YouTube restores far-right channels after appeal

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Martin Sellner speaking during a rally organised by IBOe in Vienna, Austria. July 27, 2016Image source, AFP
Image caption,
Mr Sellner protested about the removal of his channel from YouTube

The channels of two prominent far-right YouTubers have been re-instated after the video-sharing site said it made a mistake in removing them.

Initially, YouTube gave no reason for changing its decision and just said it had made a "wrong call".

Later, it said that while many people found the channels "deeply offensive", they had not broken its rules.

The decision came days after YouTube's chief executive said YouTube had to be open to hosting "controversial" ideas.

Content clash

YouTube removed several channels and accounts this week, claiming they had broken its hate speech policies.

Among them was a channel run by white nationalist Martin Sellner and an anonymous British YouTuber known as The Iconoclast.

Mr Sellner was reportedly in contact with the man who allegedly carried out the Christchurch mosque shootings in March this year that killed 51 people. Austrian police are investigating his links to the attack. He denies any involvement in the shooting.

Mr Sellner is also banned from entering the UK, with authorities saying his presence would not be "conducive to the public good".

Both men protested about the closure of their YouTube channels on social media. They shared information sent to them from YouTube, which said they had "repeatedly" broken its guidelines.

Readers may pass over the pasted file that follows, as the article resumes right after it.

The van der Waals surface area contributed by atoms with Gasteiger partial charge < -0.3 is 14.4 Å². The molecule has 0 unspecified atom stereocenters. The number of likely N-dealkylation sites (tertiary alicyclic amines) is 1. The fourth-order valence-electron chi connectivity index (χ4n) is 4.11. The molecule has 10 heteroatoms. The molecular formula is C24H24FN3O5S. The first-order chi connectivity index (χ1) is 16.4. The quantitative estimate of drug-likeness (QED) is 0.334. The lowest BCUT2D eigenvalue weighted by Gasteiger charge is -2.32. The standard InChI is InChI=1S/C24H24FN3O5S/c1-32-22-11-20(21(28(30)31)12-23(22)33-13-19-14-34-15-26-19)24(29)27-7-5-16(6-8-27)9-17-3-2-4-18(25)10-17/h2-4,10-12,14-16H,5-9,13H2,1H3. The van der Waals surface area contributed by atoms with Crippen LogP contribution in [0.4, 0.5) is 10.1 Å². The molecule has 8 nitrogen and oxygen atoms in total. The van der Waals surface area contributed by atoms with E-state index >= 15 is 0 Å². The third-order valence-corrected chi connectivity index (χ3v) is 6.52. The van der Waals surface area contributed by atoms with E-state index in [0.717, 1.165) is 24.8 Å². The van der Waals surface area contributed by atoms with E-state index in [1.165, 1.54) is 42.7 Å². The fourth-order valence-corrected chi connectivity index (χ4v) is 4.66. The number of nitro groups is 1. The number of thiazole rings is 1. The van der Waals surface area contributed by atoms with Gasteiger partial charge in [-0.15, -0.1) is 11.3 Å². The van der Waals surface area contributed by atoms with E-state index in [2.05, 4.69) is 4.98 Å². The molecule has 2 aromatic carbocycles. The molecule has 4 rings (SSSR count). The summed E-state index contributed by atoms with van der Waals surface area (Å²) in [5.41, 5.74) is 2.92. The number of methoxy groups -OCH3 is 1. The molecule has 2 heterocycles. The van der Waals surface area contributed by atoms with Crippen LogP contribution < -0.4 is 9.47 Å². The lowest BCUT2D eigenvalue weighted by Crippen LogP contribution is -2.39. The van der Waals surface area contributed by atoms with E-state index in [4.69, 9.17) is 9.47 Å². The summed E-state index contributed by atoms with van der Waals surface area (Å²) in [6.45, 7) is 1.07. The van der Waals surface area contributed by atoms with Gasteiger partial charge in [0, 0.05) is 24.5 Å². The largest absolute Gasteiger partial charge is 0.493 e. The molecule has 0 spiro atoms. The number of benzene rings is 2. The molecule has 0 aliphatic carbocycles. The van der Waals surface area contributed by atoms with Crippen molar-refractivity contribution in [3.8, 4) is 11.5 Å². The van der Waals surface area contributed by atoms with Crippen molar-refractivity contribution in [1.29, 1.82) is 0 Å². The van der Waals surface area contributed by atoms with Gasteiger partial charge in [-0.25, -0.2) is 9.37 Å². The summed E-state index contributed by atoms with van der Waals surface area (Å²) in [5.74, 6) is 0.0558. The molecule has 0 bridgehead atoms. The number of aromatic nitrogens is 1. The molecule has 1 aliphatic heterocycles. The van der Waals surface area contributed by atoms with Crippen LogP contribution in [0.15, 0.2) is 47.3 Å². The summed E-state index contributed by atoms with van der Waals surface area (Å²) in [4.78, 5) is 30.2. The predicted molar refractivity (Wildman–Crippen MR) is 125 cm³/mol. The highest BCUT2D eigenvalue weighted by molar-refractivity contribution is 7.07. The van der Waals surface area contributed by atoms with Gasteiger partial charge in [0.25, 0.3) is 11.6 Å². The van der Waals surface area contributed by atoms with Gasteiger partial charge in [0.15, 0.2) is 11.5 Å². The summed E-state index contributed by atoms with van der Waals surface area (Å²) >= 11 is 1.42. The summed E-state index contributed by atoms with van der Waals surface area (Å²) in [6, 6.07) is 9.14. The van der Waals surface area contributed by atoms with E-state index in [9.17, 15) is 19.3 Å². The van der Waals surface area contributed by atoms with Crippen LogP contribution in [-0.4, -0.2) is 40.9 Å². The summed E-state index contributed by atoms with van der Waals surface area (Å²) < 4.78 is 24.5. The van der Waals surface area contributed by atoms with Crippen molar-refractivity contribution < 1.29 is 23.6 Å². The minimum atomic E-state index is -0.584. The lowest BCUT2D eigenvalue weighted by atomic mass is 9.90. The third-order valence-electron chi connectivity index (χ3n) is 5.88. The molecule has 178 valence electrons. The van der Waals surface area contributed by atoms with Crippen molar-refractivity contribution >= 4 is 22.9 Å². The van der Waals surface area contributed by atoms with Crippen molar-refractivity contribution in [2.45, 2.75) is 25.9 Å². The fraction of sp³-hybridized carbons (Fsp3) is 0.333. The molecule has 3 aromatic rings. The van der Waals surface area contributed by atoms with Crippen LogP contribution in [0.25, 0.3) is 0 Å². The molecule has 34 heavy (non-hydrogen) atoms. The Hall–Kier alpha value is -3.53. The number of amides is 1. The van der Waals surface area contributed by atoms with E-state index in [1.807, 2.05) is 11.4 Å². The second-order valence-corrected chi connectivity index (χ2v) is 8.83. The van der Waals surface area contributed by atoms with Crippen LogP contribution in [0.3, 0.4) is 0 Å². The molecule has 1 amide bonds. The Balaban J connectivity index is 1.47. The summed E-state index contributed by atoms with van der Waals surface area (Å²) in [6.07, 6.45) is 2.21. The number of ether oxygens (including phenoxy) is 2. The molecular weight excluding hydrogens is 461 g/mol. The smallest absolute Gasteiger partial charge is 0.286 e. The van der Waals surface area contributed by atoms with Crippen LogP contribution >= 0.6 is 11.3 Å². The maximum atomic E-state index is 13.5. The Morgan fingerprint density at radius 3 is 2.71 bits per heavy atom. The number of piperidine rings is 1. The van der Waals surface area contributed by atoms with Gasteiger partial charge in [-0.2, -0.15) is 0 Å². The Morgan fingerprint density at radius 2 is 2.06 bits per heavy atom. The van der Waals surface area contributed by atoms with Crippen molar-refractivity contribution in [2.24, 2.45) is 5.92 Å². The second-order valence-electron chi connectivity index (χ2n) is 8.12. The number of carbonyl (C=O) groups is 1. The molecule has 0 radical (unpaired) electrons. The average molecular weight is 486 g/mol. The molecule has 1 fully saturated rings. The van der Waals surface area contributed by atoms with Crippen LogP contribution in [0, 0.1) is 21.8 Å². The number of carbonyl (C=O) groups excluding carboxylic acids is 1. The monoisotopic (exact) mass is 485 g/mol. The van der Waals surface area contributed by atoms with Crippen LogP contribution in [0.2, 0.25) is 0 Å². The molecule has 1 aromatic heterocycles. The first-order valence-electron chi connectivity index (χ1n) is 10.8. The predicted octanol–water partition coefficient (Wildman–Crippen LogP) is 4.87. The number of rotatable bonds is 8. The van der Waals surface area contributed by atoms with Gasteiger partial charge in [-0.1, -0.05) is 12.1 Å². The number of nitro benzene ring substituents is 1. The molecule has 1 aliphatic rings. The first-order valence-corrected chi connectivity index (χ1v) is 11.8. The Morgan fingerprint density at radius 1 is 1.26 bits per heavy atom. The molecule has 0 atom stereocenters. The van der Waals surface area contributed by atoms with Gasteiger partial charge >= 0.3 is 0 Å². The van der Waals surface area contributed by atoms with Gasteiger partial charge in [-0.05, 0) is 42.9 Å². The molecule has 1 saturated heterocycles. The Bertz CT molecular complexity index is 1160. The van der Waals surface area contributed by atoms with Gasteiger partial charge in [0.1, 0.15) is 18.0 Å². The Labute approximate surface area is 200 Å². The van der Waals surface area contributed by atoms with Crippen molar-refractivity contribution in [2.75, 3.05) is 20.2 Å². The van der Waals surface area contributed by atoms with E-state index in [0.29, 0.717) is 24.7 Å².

On Thursday, YouTube reversed its decision and reinstated the two channels.

Several other far-right channels that YouTube banned this week remain unavailable.

An explanation for the change of heart came on Friday. Farshad Shadloo, YouTube's global product policy communications lead, said that after a "thorough review" it had decided that the channels had not broken its rules.

"We realise that many may find the viewpoints expressed in these channels deeply offensive," he said.

Mr Shadloo added that YouTube had recently updated the way it handled "hateful content".

This had led to it removing "thousands of accounts and tens of thousands of videos".

Image source, Reuters
Image caption,
InfoWars and its owner Alex Jones were removed from YouTube in 2018

Earlier this week YouTube boss Susan Wojcicki wrote in a letter to video-makers that YouTube must remain an "open platform".

She said the desire to welcome all kinds of views had to be balanced against a "responsibility to protect the community".

"A commitment to openness is not easy. It sometimes means leaving up content that is outside the mainstream, controversial or even offensive," she said.

"Hearing a broad range of perspectives ultimately makes us a stronger and more informed society," she claimed.

On Thursday, a previously banned channel called the War Room returned to YouTube.

The War Room is a programme produced by right-wing conspiracy theorist Alex Jones' Infowars brand.

Infowars was removed from YouTube in 2018 for repeatedly breaking the site's rules on harassment and hate speech.

In a new video, the War Room quoted Ms Wojcicki's letter, suggesting it meant the Infowars ban was over.

But the War Room channel has since been closed by YouTube with no explanation.